• Led Zep is the one i’m sorry i never got to see. I have no desire to see them now though, the moment is long gone.

      I do kinda regret not seeing the White Stripes and Strokes bill at a small club about a decade ago though, just before they hit it big.

    • I remember seeing Roy Harper in a little Manchester club called The Magic Village in – probably – 1970. The stage was about 2 feet high and everyone sat on the floor, hippy-stylee. It was very much like having him play in your living room.
      I do hope his ‘current stuff’ passes over cleanly.

      • Yes, I think the heyday in the blood is tame, and I much prefer his old ‘stuff’ – he would still be an interesting person to meet, I think. Perhaps I’ll invite him for lunch!

  7. Dead daft is dead right. I can’t really believe you guys, 60 quid to see a concert, that’s $100!
    $100 times 20.000 = 20 million fucking dollars! No wonder I see Beverley Hills properties for sale by absolutely unknown rock drummers in the LA Times every day for umpteen millions of dollars! Literally, check it- LA property.
    Your problems are that you were born about 2 decades too late. In the early 70’s I saw BMW, Toots, Gregory, Dennis plus all the west coast bands either for free or at most, $2 – $3. In Jamaica it was $2 Jamaican! – pennies!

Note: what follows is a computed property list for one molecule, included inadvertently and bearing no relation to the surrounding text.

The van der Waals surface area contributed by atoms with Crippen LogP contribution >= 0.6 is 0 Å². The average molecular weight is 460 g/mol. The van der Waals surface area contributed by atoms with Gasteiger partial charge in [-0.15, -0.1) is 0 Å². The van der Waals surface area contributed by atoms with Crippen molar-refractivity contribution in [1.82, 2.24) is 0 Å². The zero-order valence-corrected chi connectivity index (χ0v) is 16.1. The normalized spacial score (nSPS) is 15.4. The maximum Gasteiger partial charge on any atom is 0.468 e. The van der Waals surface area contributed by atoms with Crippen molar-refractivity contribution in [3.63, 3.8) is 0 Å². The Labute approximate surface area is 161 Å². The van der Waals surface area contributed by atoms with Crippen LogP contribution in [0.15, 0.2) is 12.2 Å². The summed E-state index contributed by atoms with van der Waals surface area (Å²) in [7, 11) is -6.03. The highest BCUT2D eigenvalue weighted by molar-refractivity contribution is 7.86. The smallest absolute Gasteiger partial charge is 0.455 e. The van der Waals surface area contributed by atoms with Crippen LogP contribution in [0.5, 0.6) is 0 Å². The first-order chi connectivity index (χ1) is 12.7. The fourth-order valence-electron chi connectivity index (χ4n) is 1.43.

I literally can’t believe the prices I see in the Guardian or the Spill! and what goes by unnoticed is that it’s seemingly totally normal!

      • Chris: My comment wasn’t aimed at you but was rather about my perception of insane admission prices; have you seen the ticket prices for the upcoming Mayweather fight, $5000 general admission, and that’s before the scalpers get involved! Insanity.

    • The worst thing here in the US, gf, with the sports stuff – stadium tickets are insanely priced enough as it is, but we taxpayers are the ones who basically foot the tab for the stadiums themselves as well. I’m glad that i always kinda hated Boston sports teams anyway (save for maybe the Bruins).

  8. I paid a lot to see the Stones in Abu Dhabi last year, but it was a last hurrah as I health issues mean we probably won’t be able to attend concerts in the future. To be honest, it was more of a great nostalgia trip (having seen the Stones in 1973) than a great concert. On balance, I’d say it was worth it.

    • So jealous you saw them in ’73, that must have been great. They were in peak form then, and had just gotten their best albums behind them.

  9. On the question of ‘what’s the most you’ve ever paid for a ticket?’ I can only twice remember ever going into double figures, and during the 70’s-80’s my wife and I went to music events in LA frequently 2-3 nights a week and to and Jamaica at least once a year!
    Most gigs at the clubs and venues we attended charged less than $10 at the door. The two that topped $10 were each to hear Mahler’s 2nd Symphony, once by the LA Philharmonic and once by the SF Philharmonic. These days I just don’t go, I prefer to spend money on either CD’s or stereo equipment.